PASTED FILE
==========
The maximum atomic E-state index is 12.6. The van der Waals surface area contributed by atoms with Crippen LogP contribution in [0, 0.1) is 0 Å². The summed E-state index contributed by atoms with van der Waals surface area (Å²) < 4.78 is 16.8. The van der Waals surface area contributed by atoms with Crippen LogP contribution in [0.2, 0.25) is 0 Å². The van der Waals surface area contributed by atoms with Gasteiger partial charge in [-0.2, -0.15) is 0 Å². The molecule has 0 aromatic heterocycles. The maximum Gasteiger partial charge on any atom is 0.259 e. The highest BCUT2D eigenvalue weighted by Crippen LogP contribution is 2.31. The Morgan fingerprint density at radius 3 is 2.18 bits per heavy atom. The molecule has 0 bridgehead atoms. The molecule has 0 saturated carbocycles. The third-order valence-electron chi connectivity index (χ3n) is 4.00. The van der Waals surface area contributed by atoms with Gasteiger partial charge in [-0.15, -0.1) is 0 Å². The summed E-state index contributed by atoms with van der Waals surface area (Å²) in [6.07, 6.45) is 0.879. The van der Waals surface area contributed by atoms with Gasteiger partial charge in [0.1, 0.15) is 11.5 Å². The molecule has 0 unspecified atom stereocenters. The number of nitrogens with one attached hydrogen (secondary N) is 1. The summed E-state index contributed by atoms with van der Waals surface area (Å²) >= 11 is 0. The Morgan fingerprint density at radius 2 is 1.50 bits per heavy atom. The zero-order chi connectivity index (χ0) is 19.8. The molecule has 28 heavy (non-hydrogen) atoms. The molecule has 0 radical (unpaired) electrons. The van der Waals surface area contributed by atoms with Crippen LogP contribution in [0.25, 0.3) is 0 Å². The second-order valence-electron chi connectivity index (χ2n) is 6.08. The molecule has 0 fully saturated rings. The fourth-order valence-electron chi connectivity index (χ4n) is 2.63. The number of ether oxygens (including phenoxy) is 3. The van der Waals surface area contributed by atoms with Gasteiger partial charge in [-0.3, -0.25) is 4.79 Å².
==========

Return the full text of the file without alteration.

The maximum atomic E-state index is 12.6. The van der Waals surface area contributed by atoms with Crippen LogP contribution in [0, 0.1) is 0 Å². The summed E-state index contributed by atoms with van der Waals surface area (Å²) < 4.78 is 16.8. The van der Waals surface area contributed by atoms with Crippen LogP contribution in [0.2, 0.25) is 0 Å². The van der Waals surface area contributed by atoms with Gasteiger partial charge in [-0.2, -0.15) is 0 Å². The molecule has 0 aromatic heterocycles. The maximum Gasteiger partial charge on any atom is 0.259 e. The highest BCUT2D eigenvalue weighted by Crippen LogP contribution is 2.31. The Morgan fingerprint density at radius 3 is 2.18 bits per heavy atom. The molecule has 0 bridgehead atoms. The molecule has 0 saturated carbocycles. The third-order valence-electron chi connectivity index (χ3n) is 4.00. The van der Waals surface area contributed by atoms with Gasteiger partial charge in [-0.15, -0.1) is 0 Å². The summed E-state index contributed by atoms with van der Waals surface area (Å²) in [6.07, 6.45) is 0.879. The van der Waals surface area contributed by atoms with Gasteiger partial charge in [0.1, 0.15) is 11.5 Å². The molecule has 0 unspecified atom stereocenters. The number of nitrogens with one attached hydrogen (secondary N) is 1. The summed E-state index contributed by atoms with van der Waals surface area (Å²) >= 11 is 0. The Morgan fingerprint density at radius 2 is 1.50 bits per heavy atom. The zero-order chi connectivity index (χ0) is 19.8. The molecule has 28 heavy (non-hydrogen) atoms. The molecule has 0 radical (unpaired) electrons. The van der Waals surface area contributed by atoms with Crippen LogP contribution in [0.25, 0.3) is 0 Å². The second-order valence-electron chi connectivity index (χ2n) is 6.08. The molecule has 0 fully saturated rings. The fourth-order valence-electron chi connectivity index (χ4n) is 2.63. The number of ether oxygens (including phenoxy) is 3. The van der Waals surface area contributed by atoms with Gasteiger partial charge in [-0.3, -0.25) is 4.79 Å².